On Oct. 1, Joel’s therapists asked if they could put him in the device called ZeroG that allows patients to stand upright while allowing their legs to support a small amount of their body weight. Joel, using his eyes, signaled that he agreed. Lauren, who typically records all of Joel’s rehab regimens, looked away to read a text message. When she turned back, Joel was up.

She thought of her wish. “Hey, Joel, do you want to dance?” she said.

McIver found a recording of “I’ll Be” and piped it into the gym’s speakers. Joel met her gaze to tell her he was ready. They moved together, Lauren holding him and smiling, Joel looking at her intently.

“Everyone applauded at the end,” McIver said. “There were lots of tear-filled eyes.”

After being told for years not to expect a life beyond a wheelchair, there was hope.

Joel has continued to regain strength and body movement, McIver said.

“That little step that got him something he wanted, and he looks at what’s the next thing he can do,” he said.

Joel’s gains have motivated the couple to try to buy a home and develop an event planning business. They’ve appealed to supporters to donate to their “home fund,” offering Joel’s paintings as gifts.

“For two years we’ve lived without an income, so we have to get creative,” Lauren said.

She credits Joel for inspiring her. He tells her, “Anything is possible through love.”

Good Shepherd Rehabilitation Network has immediate success with ZeroG

Source: Advance PT

Sue Golden, PT, NCS Director of Neurorehabilitation Technologies at Good Shepherd Rehabilitation Network in Allentown, PA is interviewed by Advance magazine on the immediate impact ZeroG made to their therapy program.

“We see patients here with stroke, spinal cord injury, head injury, vestibular issues, concussion, multiple sclerosis, cancer, Parkinson’s, movement disorders, really anything neurologic, as well as amputations,” said Golden. The facility implemented the ZeroG Gait and Balance Training System in December and saw immediate positive results.

“All of the programs that we develop here are based on neuroplasticity,” Golden explained. “We feel if you attack function from all angles, you give a person the best chance of recovery, no matter what that recovery might be. “You can determine how much weight you’re going to take off patients, as well as specify if you only want them to move in a certain parameter, for example to work on side-stepping or weight-shifting. Or you can open up the entire track and allow people to walk with or without a device. Again, we’re looking at the challenge of balance, proprioception, integrating vision, and the alignment for gait.”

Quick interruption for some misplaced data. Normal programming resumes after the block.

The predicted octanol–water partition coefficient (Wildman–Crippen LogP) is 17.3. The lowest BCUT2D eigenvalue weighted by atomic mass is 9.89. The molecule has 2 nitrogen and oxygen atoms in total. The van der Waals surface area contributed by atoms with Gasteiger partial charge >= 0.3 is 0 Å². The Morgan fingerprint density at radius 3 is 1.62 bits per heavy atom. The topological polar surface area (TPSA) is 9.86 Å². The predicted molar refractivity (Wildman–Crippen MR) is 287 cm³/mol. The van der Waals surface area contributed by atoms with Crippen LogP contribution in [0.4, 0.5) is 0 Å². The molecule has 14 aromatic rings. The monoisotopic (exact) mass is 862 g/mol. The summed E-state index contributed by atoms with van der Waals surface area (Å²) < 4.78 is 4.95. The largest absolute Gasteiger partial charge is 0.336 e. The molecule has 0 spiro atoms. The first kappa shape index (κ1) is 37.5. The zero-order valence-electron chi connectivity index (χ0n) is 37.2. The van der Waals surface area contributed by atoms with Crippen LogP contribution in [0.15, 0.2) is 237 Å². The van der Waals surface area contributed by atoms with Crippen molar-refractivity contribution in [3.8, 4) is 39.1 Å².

ZeroG can be used for patients with stroke at lower or higher levels of function, added Golden. “You can work the core through lunges, treat patients with amputations, take a patient with incomplete spinal cord injury either with braces or without braces who might be starting a motor-control program. You can pre-gait, emphasizing sit-to-stand, and really focus on helping a patient become weight-bearing through an affected leg.”

ZeroG getting to standing

Golden has utilized the apparatus with a fairly severe stroke patient who tends to push frequently. “We were able to take away his assistive device because he wasn’t likely to fall, and we only allowed the tether to go a certain length so it would catch him if he did,” she said. “So he started taking steps while holding my hand and receiving directions on weight-shifting. He really began to trust his affected leg and walked the most he has since his stroke.”

Golden also recalled the success of the first patient who the therapy staff at Good Shepherd placed in ZeroG. “She’s in her early 20s and a couple years removed from sustaining her head injury. Since the accident, she hadn’t been able to stand on one foot. But within a couple minutes on ZeroG, she did and was just all giggles and smiles, saying ‘I can’t believe I can do this!'”

Treatment sessions at Good Shepherd typically last an hour, with about 45 minutes spent in ZeroG. “If patients need to sit down intermittently, we’ll have them do that in the harness,” Golden related. “And mind you, neither therapist was sweating today while we worked with the stroke patient. That was amazing, because I treated this man once by myself without ZeroG and I was definitely perspiring.”

“I think the equipment has been a wonderful addition,” Golden added. “We’re trying to promote function through every avenue, at every level for every person, while keeping them safe. To really increase their repetitions of being upright and moving. I believe this equipment is a great complement to our treatment, another tool in our toolbox to help people.”

Good Shepherd Logo square